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1 Chapter 1 : Introduction Purpose of Study Cancer It is estimated that approximately 23,000 new cases of brain cancer are diagnosed e ach year, and about 14,000 deaths annually are due to brain cancer (Cahoon, Inskip, Gridley, & Brenner, 2014) Mortality rate due to gliomas is almost 100%, with most patients living less than a year. About 50% of glio mas are Glioblastoma M ultiforme (GBM) tumors, one of the most dangerous and aggressive types of tumors (Levin, Leibel, & Gutin, 2001) As the fight to cure cancer continues, more treatments have become available, and mortality rates have declined fo r some forms of cancer. However, brain cancer mortality has declined only by 5% in the last 50 years (Legler et al., 1999) Despite substantial research efforts over the years, surgery and systemic therapies such as radiation and chemotherapy are still the most common treatments used. These treatmen ts are painful, expensive, and have many side effects such as burns, hair loss, fatigue, nausea, and immunosuppression. Furthermore, systemic cancer therapies are designed to target fast growing cells, whereas cancer stem cells (CSC) (Reya, Morrison, Clarke, & Weissman, 2001) actual stem cells in the conventional sense, they mimic many stem cell properties and exhibit slow cell division rates. CSC s are resilient and are resistant to most systemic therapies that are typically designed target fast dividing cells (Vezzoni & Parmiani, 2008) The resistance of CSCs against traditional treatments has led scientists to believe that surviving CSCs are the cau se of cancer relapses and metastasis (Liu et al., 2014)

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2 Given the fact that systemic cancer treatments such as chemotherapy and radiation are generally ineffective in GBMs, and that patients receiving such treatments suffer many serious, often debilitating, side effects, managing GBM as a chronic illness becoming ever more popular (Witter & LeBas, 2008) Scientists and oncologists are also exploring the possibility of making cancer cells more susceptible to conventional treatments so as to make such treatments effective at lower doses, which can also potentially minimi ze the undesirable side effects. The effectiveness of both of these approaches rely on our understanding of how collection of cancer cells form primary tumors, and how tumors, which are composed of heterogeneous cells, act as single entities to cause the disease. A recent and unorthodox thinking of a small population of cancer biologists and ecologists considers primary tumors as a complex adaptive system in which a tumor is composed of heterogeneous collection of individual cancer cells that interact with neighboring cells and adapt to their local environments; the tumor and disease it causes are viewed as emergent properties of such interactions and adaptations (Micheli Tzanakou, 2006) ch anging collections of distributed interacting components that react to both their environments and to one (Macal & Hummel, 2014) Figure 1 shows examples of CAS in animal populations. CAS are characterized by the ability of individual components to work together to create something much larger and stronger than each individual member. For example, in an ant colony, each ant is an individual and follows a simple set of decisions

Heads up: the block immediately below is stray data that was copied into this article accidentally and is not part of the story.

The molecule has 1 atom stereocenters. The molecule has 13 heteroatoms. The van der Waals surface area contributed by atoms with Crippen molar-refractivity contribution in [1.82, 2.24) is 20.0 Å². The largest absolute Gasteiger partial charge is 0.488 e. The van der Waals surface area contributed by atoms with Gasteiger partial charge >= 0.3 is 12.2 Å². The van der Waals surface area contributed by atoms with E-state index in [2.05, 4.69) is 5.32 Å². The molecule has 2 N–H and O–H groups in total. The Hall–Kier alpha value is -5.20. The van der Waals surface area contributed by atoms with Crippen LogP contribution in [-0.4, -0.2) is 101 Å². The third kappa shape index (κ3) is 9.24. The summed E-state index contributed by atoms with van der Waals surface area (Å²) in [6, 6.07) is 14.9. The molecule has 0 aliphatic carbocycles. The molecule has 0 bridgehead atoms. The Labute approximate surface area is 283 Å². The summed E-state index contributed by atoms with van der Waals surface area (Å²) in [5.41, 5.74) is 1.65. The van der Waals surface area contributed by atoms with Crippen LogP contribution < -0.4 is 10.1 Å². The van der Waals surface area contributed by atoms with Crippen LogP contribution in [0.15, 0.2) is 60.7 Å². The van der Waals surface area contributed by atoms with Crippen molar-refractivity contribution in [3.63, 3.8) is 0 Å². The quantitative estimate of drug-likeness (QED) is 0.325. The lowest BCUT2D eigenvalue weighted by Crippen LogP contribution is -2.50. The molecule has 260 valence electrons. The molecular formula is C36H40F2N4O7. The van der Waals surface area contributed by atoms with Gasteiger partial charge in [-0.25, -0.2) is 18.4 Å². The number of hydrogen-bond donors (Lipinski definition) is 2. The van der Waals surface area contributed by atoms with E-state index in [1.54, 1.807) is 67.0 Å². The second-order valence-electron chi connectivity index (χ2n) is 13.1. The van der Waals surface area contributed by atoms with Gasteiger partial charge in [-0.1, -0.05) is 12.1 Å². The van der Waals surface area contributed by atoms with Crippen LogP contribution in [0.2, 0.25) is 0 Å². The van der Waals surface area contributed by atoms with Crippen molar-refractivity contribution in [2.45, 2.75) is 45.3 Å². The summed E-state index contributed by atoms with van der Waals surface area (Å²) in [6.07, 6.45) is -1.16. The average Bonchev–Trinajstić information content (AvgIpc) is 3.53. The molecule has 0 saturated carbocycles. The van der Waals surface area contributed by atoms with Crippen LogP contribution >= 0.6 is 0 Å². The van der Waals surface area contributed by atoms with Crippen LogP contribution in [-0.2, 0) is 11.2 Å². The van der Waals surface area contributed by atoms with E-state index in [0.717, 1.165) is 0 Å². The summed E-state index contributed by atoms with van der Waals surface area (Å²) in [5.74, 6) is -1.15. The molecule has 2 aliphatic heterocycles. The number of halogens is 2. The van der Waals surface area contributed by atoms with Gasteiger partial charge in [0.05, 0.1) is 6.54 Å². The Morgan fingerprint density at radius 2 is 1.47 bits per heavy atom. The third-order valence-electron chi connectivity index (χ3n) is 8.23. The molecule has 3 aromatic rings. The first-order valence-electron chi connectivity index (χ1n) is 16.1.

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3 based o n its job (find food, leave and/or follow a scent trail). There is no master plan or blue print for the entire colony and no one ant is in charge of the others. Yet, the colony as a whole tends to act as a single entity, as if it were a single organism. An t colonies are adaptable, robust, complex and quick respond to environmental perturbations; this complexity and adaptability partially explains why it is so difficult to get rid of an ant pile. Evidence suggests that collective animal behaviors such as sta rling murmuration and fish schooling emerge from each individual following a set of simple rules, communicating and interacting with neighbors and adapting to environmental perturbations (Cavagna et al., 2010; Hemelrijk & Hildenbrandt, 2011) A key premise of this thinking is that cancer cells are able to interact and communicate with each other and with their micro environments, and that disruption of cell to cell communication should adversely affect tumors as a complex system. However, wheth er or to what extent GBM act as complex adaptive systems or if cell to cell communication among tumor cells exist or if cell to cell communication is critical to structure and function of GBM tumors remains unknown. The overall goal of my research was to t est two hypotheses pertaining to the existence of cell to cell communication in GBM brain tumor cells, and how important such communications are to conferring robustness of tumors to systemic therapies. Scientists think that tumor cells may be communicati ng through gap junctions with their immediate neighbors primarily Gap junctions are specialized channels that directly couple adjacent cells and permit the bidirectional passage of small molecules between the cytoplasm (Chipman, Mally, & Edwards, 2003)